Even as the world was reacting in horror to the slaughter in Paris on Nov. 13, Fr. John Walsh was moving past the how and what to asking why.

The Christian response to terror attacks

In response to the violent acts of terrorism which have recently shaken France everyone and his conservative grandmother has an opinion on how we ought to respond.

The recent terrorist attacks in Paris have sparked inevitable security worries and calls to slow down the plan to bring 25,000 Syrian refugees to Canada by year’s end. That would be a mistake. The murder of at least 129 innocents in Paris underlines precisely why a massive refugee airlift is commendable and so urgent.

Last week, two vibrant Catholic voices spoke on the same night in venues across the street from each other in downtown Toronto.

Justin Trudeau’s promise to bring 25,000 Syrian refugees to Canada by year end is implausible. Totally ridiculous. Absurd. So let’s roll up our sleeves and make it happen.

What is closer to home than the family? It is the blueprint of who we are and, often, what we hope to become. It is from the family that we derive our personal and social identity. Family shapes and moulds our moral values and disciplines our behaviour.

Most of Canada’s incoming parliamentarians were on the campaign trail in September and probably missed the inspiring address Pope Francis gave to U.S. Congress. If so, that’s a shame. His speech was made for America but a perfect fit for Canada.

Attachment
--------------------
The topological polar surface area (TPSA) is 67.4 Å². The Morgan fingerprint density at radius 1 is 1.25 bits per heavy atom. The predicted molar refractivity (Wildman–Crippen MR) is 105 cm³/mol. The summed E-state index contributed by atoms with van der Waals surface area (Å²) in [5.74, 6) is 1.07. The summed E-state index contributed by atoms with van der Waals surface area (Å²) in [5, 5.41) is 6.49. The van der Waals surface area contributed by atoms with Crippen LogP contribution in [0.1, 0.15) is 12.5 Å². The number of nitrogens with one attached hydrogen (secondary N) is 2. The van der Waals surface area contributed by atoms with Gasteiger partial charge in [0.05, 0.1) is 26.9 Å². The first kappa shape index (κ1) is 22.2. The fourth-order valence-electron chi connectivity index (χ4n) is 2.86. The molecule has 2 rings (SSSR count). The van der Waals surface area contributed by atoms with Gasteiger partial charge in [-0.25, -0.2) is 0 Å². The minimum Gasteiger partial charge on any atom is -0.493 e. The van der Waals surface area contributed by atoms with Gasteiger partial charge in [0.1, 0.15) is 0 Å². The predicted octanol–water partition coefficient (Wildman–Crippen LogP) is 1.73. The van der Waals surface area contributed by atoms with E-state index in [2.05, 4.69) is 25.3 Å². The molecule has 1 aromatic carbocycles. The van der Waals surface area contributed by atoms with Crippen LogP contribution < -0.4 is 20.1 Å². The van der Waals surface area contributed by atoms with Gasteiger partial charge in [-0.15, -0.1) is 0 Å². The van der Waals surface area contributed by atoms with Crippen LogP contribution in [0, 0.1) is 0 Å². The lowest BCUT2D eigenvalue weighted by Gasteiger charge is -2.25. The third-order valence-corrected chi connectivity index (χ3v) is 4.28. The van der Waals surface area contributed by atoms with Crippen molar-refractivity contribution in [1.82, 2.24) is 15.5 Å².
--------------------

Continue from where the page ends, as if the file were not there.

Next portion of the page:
The brutality of life on the streets could not defeat this ‘I used to be famous’ woman

There are evenings when I am walking the streets that deep theological insights come abruptly to my mind. This was one such evening.

In his closing address at the Synod of Bishops on the Family, Pope Francis said the meeting of Church leaders was never intended to solve all the problems that afflict modern families. The Synod, he said, was a forum to study the family and assess its many challenges “fearlessly, without burying our heads in the sand.”

VATICAN CITY - One of the most repeated themes during the Synod on the Family was the need for a more biblically based approach. The original working document for the Synod — the Instrumentum Laboris — came in for repeated and severe criticism for taking as its starting point sociological data rather than the Word of God.

The screen faded to black and as the music drifted into the evening air the audience sat in silence. When the lights came up in the movie theatre, two women were standing in front of the screen and the audience rose in applause.

For several decades a cornerstone of the work undertaken by the religious order founded in India by Mother Teresa was finding safe homes for orphaned children. Thousands of destitute and abandoned children have met loving parents through adoptions arranged by the Missionaries of Charity.

VATICAN CITY - Canadians had a rather prominent role in the first week of the Synod on the Family. Two of the language- based discussion groups elected Canadians as their moderators — Cardinal Thomas Collins of Toronto for one of the English groups, and Cardinal Gerald Lacroix for one of the French.